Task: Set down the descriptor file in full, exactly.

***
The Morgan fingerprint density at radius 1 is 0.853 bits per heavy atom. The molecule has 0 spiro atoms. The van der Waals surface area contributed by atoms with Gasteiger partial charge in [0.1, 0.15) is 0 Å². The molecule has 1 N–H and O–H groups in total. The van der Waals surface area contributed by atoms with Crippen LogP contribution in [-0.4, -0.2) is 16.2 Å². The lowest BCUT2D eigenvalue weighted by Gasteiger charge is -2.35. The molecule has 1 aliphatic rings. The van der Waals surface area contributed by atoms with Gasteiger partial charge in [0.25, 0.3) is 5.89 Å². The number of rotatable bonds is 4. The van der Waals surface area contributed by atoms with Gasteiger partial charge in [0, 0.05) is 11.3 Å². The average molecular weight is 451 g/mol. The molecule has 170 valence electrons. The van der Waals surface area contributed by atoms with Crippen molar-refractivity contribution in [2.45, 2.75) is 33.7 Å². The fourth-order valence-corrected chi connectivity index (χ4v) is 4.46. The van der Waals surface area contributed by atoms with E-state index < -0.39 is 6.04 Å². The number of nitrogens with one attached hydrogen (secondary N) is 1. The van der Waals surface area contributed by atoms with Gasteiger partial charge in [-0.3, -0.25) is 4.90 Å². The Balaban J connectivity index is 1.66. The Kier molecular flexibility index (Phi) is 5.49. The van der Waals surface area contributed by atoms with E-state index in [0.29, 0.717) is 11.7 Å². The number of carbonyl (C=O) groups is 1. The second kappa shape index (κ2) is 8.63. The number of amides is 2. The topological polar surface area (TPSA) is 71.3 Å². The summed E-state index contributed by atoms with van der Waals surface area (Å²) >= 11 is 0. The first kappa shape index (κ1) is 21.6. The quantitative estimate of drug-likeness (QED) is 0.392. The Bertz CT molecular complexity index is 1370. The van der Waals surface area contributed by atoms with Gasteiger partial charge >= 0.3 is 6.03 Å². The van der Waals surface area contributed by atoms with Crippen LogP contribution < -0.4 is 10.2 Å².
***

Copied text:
The Morgan fingerprint density at radius 1 is 0.853 bits per heavy atom. The molecule has 0 spiro atoms. The van der Waals surface area contributed by atoms with Gasteiger partial charge in [0.1, 0.15) is 0 Å². The molecule has 1 N–H and O–H groups in total. The van der Waals surface area contributed by atoms with Crippen LogP contribution in [-0.4, -0.2) is 16.2 Å². The lowest BCUT2D eigenvalue weighted by Gasteiger charge is -2.35. The molecule has 1 aliphatic rings. The van der Waals surface area contributed by atoms with Gasteiger partial charge in [0.25, 0.3) is 5.89 Å². The number of rotatable bonds is 4. The van der Waals surface area contributed by atoms with Gasteiger partial charge in [0, 0.05) is 11.3 Å². The average molecular weight is 451 g/mol. The molecule has 170 valence electrons. The van der Waals surface area contributed by atoms with Crippen molar-refractivity contribution in [2.45, 2.75) is 33.7 Å². The fourth-order valence-corrected chi connectivity index (χ4v) is 4.46. The van der Waals surface area contributed by atoms with E-state index < -0.39 is 6.04 Å². The number of nitrogens with one attached hydrogen (secondary N) is 1. The van der Waals surface area contributed by atoms with Gasteiger partial charge in [-0.3, -0.25) is 4.90 Å². The Balaban J connectivity index is 1.66. The Kier molecular flexibility index (Phi) is 5.49. The van der Waals surface area contributed by atoms with E-state index in [0.29, 0.717) is 11.7 Å². The number of carbonyl (C=O) groups is 1. The second kappa shape index (κ2) is 8.63. The number of amides is 2. The topological polar surface area (TPSA) is 71.3 Å². The summed E-state index contributed by atoms with van der Waals surface area (Å²) >= 11 is 0. The first kappa shape index (κ1) is 21.6. The quantitative estimate of drug-likeness (QED) is 0.392. The Bertz CT molecular complexity index is 1370. The van der Waals surface area contributed by atoms with Gasteiger partial charge >= 0.3 is 6.03 Å². The van der Waals surface area contributed by atoms with Crippen LogP contribution < -0.4 is 10.2 Å².